Its also noteworthy that had Homoian theology been retained by the Imperial churches, the growing power of the papacy, which eventually lead to both the Great Schism of 1054 and the Protestant Reformation in 1517, could have been curbed. That’s because the papacy had been strongly pro-nicene throughout the conflict; and Homoians frequently flouted the claims of the bishop of Rome to have jurisdiction over them, maintaining their offices even after having been ‘deposed’ on paper by a pope powerless to enforce his rulings. Had they continued to hold many high positions in the church throughout the end of the fourth century, rather than being deposed, this may have severely limited the influence of the bishop of Rome on future generations of Christians.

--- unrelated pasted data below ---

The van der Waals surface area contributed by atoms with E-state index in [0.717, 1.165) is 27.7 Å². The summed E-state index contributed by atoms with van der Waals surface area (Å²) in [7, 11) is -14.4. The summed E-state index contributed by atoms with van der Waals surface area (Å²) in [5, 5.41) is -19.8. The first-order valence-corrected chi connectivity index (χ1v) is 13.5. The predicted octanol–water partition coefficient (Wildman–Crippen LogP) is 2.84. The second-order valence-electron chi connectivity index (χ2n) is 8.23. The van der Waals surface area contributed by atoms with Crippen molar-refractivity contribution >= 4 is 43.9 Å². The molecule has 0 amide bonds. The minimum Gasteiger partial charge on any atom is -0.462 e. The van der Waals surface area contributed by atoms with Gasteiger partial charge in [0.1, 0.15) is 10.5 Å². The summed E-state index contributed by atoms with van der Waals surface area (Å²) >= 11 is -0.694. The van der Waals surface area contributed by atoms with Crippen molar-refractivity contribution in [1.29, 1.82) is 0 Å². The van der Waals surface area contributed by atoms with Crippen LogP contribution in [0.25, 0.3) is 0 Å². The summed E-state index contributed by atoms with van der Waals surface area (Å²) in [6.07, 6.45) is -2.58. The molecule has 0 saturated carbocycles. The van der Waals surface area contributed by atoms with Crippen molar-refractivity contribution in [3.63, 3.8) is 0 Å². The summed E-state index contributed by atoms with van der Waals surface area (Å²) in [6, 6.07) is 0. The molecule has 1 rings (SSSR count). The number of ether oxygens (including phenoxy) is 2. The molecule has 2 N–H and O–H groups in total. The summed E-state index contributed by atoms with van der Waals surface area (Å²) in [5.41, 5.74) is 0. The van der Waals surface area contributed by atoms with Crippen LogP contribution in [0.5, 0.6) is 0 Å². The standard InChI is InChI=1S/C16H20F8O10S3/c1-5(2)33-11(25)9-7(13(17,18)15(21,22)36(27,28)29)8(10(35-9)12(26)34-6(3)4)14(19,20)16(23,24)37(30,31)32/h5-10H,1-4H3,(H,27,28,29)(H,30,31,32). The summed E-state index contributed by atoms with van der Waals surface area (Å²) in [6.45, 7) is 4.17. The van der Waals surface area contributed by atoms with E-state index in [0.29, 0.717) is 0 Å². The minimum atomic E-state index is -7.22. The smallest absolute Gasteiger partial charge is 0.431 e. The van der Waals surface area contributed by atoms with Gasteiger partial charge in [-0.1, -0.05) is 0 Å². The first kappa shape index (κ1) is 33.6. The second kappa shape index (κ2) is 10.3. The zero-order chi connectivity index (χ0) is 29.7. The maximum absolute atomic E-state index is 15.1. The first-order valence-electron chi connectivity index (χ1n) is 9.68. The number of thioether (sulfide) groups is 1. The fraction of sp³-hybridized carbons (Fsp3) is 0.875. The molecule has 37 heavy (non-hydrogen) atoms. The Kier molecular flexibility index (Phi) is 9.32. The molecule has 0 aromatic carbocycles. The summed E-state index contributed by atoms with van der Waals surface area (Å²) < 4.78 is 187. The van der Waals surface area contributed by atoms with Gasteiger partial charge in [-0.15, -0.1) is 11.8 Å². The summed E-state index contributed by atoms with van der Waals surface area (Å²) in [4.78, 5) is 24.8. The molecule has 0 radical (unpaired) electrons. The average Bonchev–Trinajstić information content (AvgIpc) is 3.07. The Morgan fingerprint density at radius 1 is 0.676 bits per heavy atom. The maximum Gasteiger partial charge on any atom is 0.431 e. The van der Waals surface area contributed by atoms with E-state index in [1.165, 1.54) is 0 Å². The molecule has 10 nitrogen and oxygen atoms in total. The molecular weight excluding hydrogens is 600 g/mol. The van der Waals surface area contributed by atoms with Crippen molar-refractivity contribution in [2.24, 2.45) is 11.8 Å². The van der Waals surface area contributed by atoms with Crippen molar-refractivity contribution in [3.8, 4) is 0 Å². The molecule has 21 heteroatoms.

3. The Threat of Arianism: Had the Nicene Creed never been reintroduced as a dogmatic standard, and the Creed of Arminium & Seleucia remained ‘orthodoxy’ for the imperial churches, would Arianism have widely prevailed? Certainly, this is the narrative given by many pro-Nicenes; for them, the Homoians were simply Arians in disguise. Such a narrative, however, avoids the expressly stated beliefs of the Homoians, who, at their councils, condemned Arianism. Maximinus the Homoian, in his debate with Augustine, complained of such misrepresentation by pro-Nicenes, and cited a canon of the council of Arminium condemning Arians christology: